By Scott Knecht I once visited a teacher’s class that did not go well. We talked afterwards and we both knew it was weak. A month later I visited and it was a much better class. I asked him if he could pinpoint the difference and what had happened in the last 4-5 weeks. I was surprised that he could answer so quickly. He did not hesitate to say that the difference was in his own attitude. He had previously looked at his students as objects, things to make him look better. He stayed frustrated when they did not act like he thought they should so as to maximize his performance. Then he realized what he was doing and decided that he didn’t care how he looked, he only cared about their learning. Things changed almost overnight for him.
So what do you see when you look at your students? In the worst case scenario you could see the enemy, those that oppose you each day and tend to make your life miserable. Of course there are days like that, but if that’s really how you feel then you should polish up your resume and look for other work. If not, misery will be your constant companion as you attempt to teach. The other end of the spectrum is to see nothing but soaring scholars winging their way towards life long successes. Both extremes are misleading.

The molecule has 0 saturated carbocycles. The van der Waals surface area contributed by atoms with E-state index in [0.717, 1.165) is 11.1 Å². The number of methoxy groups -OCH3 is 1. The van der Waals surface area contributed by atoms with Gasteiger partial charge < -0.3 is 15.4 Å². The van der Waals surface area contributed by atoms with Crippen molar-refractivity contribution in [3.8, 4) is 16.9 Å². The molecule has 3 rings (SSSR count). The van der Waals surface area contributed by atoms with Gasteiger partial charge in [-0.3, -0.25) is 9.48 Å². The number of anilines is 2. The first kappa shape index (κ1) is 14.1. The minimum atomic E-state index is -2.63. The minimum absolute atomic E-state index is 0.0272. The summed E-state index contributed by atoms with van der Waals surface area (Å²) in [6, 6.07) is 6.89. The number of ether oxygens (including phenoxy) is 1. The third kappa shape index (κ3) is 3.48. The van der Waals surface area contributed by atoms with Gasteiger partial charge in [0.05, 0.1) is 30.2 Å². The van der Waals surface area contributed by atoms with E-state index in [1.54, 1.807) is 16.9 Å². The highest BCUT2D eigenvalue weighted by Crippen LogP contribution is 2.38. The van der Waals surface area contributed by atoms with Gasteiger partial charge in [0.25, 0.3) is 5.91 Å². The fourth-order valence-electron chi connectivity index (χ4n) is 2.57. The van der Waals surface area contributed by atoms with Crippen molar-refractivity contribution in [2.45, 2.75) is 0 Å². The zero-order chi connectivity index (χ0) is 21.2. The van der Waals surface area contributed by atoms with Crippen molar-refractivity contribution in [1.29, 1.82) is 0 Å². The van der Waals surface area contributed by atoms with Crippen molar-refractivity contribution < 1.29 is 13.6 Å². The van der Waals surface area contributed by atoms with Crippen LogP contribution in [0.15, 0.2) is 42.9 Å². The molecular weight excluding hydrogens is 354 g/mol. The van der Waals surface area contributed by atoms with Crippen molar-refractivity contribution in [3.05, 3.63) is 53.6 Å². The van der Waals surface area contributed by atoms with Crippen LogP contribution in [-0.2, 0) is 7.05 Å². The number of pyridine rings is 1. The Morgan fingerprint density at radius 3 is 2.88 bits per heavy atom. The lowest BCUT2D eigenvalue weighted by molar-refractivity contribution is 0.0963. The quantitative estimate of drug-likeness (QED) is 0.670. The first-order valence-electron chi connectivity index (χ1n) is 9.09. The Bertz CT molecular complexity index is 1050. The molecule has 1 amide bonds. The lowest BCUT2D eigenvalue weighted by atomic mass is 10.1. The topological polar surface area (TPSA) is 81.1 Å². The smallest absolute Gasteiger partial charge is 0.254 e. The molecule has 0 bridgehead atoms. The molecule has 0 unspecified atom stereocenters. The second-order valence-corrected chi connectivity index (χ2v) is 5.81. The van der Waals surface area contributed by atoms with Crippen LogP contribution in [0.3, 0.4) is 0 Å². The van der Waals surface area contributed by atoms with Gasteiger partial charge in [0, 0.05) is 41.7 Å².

Here is what we really see: we see people, young and old, just like us who have questions and wonders and worries. They have a whole life outside the classroom.They grow and develop at different rates. They are anxious and are trying to find their place not just in the classroom but in their culture and social circle. They don’t want to fail. No one starts out to fail Read More
Read more here:: In Praise of Students